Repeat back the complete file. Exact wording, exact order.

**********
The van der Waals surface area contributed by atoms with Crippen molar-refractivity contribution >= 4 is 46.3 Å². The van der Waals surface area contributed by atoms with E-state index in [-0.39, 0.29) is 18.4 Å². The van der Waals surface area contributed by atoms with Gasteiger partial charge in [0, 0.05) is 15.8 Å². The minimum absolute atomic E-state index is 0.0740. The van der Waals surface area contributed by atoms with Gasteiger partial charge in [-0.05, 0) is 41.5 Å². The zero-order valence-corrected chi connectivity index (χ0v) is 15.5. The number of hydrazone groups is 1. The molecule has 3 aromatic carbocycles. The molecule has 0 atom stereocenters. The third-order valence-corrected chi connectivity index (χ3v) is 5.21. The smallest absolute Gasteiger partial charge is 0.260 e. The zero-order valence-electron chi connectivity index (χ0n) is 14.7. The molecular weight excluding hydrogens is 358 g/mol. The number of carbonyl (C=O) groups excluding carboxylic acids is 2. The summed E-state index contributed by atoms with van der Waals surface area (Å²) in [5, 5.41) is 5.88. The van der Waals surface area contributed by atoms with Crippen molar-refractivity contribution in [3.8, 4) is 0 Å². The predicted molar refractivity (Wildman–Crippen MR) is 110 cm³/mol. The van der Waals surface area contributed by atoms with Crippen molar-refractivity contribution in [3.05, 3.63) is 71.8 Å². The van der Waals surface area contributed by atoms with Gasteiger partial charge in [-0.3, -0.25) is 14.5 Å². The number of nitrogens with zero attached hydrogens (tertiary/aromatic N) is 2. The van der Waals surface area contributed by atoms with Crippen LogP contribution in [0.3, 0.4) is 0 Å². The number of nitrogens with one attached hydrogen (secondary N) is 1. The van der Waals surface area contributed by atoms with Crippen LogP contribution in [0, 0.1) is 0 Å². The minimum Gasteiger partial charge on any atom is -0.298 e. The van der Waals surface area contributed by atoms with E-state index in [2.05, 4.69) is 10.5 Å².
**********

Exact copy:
The van der Waals surface area contributed by atoms with Crippen molar-refractivity contribution >= 4 is 46.3 Å². The van der Waals surface area contributed by atoms with E-state index in [-0.39, 0.29) is 18.4 Å². The van der Waals surface area contributed by atoms with Gasteiger partial charge in [0, 0.05) is 15.8 Å². The minimum absolute atomic E-state index is 0.0740. The van der Waals surface area contributed by atoms with Gasteiger partial charge in [-0.05, 0) is 41.5 Å². The zero-order valence-corrected chi connectivity index (χ0v) is 15.5. The number of hydrazone groups is 1. The molecule has 3 aromatic carbocycles. The molecule has 0 atom stereocenters. The third-order valence-corrected chi connectivity index (χ3v) is 5.21. The smallest absolute Gasteiger partial charge is 0.260 e. The zero-order valence-electron chi connectivity index (χ0n) is 14.7. The molecular weight excluding hydrogens is 358 g/mol. The number of carbonyl (C=O) groups excluding carboxylic acids is 2. The summed E-state index contributed by atoms with van der Waals surface area (Å²) in [5, 5.41) is 5.88. The van der Waals surface area contributed by atoms with Crippen molar-refractivity contribution in [3.8, 4) is 0 Å². The predicted molar refractivity (Wildman–Crippen MR) is 110 cm³/mol. The van der Waals surface area contributed by atoms with Crippen molar-refractivity contribution in [3.05, 3.63) is 71.8 Å². The van der Waals surface area contributed by atoms with Gasteiger partial charge in [-0.3, -0.25) is 14.5 Å². The number of nitrogens with zero attached hydrogens (tertiary/aromatic N) is 2. The van der Waals surface area contributed by atoms with Crippen LogP contribution in [0.3, 0.4) is 0 Å². The number of nitrogens with one attached hydrogen (secondary N) is 1. The van der Waals surface area contributed by atoms with Crippen LogP contribution in [0, 0.1) is 0 Å². The minimum Gasteiger partial charge on any atom is -0.298 e. The van der Waals surface area contributed by atoms with E-state index in [2.05, 4.69) is 10.5 Å².